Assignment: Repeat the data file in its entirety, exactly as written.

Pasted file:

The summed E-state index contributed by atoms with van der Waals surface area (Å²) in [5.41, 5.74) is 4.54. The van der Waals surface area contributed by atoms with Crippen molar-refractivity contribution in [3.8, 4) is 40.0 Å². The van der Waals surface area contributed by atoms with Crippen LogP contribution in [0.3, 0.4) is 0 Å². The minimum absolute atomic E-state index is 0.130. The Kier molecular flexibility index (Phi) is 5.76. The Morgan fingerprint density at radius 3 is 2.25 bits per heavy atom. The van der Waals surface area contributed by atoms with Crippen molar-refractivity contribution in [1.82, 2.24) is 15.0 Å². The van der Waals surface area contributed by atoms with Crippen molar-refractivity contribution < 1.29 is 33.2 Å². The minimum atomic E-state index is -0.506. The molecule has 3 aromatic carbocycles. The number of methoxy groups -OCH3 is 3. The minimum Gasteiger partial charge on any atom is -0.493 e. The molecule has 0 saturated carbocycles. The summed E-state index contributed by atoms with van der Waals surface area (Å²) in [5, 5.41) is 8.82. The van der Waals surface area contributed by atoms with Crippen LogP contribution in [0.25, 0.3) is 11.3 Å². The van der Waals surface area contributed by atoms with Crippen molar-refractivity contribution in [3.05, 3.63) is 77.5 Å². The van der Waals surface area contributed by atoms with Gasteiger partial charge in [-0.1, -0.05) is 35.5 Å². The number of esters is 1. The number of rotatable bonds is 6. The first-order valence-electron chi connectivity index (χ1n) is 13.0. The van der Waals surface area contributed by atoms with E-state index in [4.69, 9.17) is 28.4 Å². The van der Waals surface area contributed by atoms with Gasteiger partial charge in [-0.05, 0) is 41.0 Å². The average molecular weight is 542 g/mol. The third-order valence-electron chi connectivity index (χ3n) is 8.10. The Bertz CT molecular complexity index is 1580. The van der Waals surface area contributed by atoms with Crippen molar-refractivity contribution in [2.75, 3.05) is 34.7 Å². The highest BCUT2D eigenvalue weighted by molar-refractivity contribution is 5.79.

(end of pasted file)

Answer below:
The summed E-state index contributed by atoms with van der Waals surface area (Å²) in [5.41, 5.74) is 4.54. The van der Waals surface area contributed by atoms with Crippen molar-refractivity contribution in [3.8, 4) is 40.0 Å². The van der Waals surface area contributed by atoms with Crippen LogP contribution in [0.3, 0.4) is 0 Å². The minimum absolute atomic E-state index is 0.130. The Kier molecular flexibility index (Phi) is 5.76. The Morgan fingerprint density at radius 3 is 2.25 bits per heavy atom. The van der Waals surface area contributed by atoms with Crippen molar-refractivity contribution in [1.82, 2.24) is 15.0 Å². The van der Waals surface area contributed by atoms with Crippen molar-refractivity contribution < 1.29 is 33.2 Å². The minimum atomic E-state index is -0.506. The molecule has 3 aromatic carbocycles. The number of methoxy groups -OCH3 is 3. The minimum Gasteiger partial charge on any atom is -0.493 e. The molecule has 0 saturated carbocycles. The summed E-state index contributed by atoms with van der Waals surface area (Å²) in [5, 5.41) is 8.82. The van der Waals surface area contributed by atoms with Crippen LogP contribution in [0.25, 0.3) is 11.3 Å². The van der Waals surface area contributed by atoms with Crippen molar-refractivity contribution in [3.05, 3.63) is 77.5 Å². The van der Waals surface area contributed by atoms with Gasteiger partial charge in [-0.1, -0.05) is 35.5 Å². The number of esters is 1. The number of rotatable bonds is 6. The first-order valence-electron chi connectivity index (χ1n) is 13.0. The van der Waals surface area contributed by atoms with E-state index in [4.69, 9.17) is 28.4 Å². The van der Waals surface area contributed by atoms with Gasteiger partial charge in [-0.05, 0) is 41.0 Å². The average molecular weight is 542 g/mol. The third-order valence-electron chi connectivity index (χ3n) is 8.10. The Bertz CT molecular complexity index is 1580. The van der Waals surface area contributed by atoms with Crippen molar-refractivity contribution in [2.75, 3.05) is 34.7 Å². The highest BCUT2D eigenvalue weighted by molar-refractivity contribution is 5.79.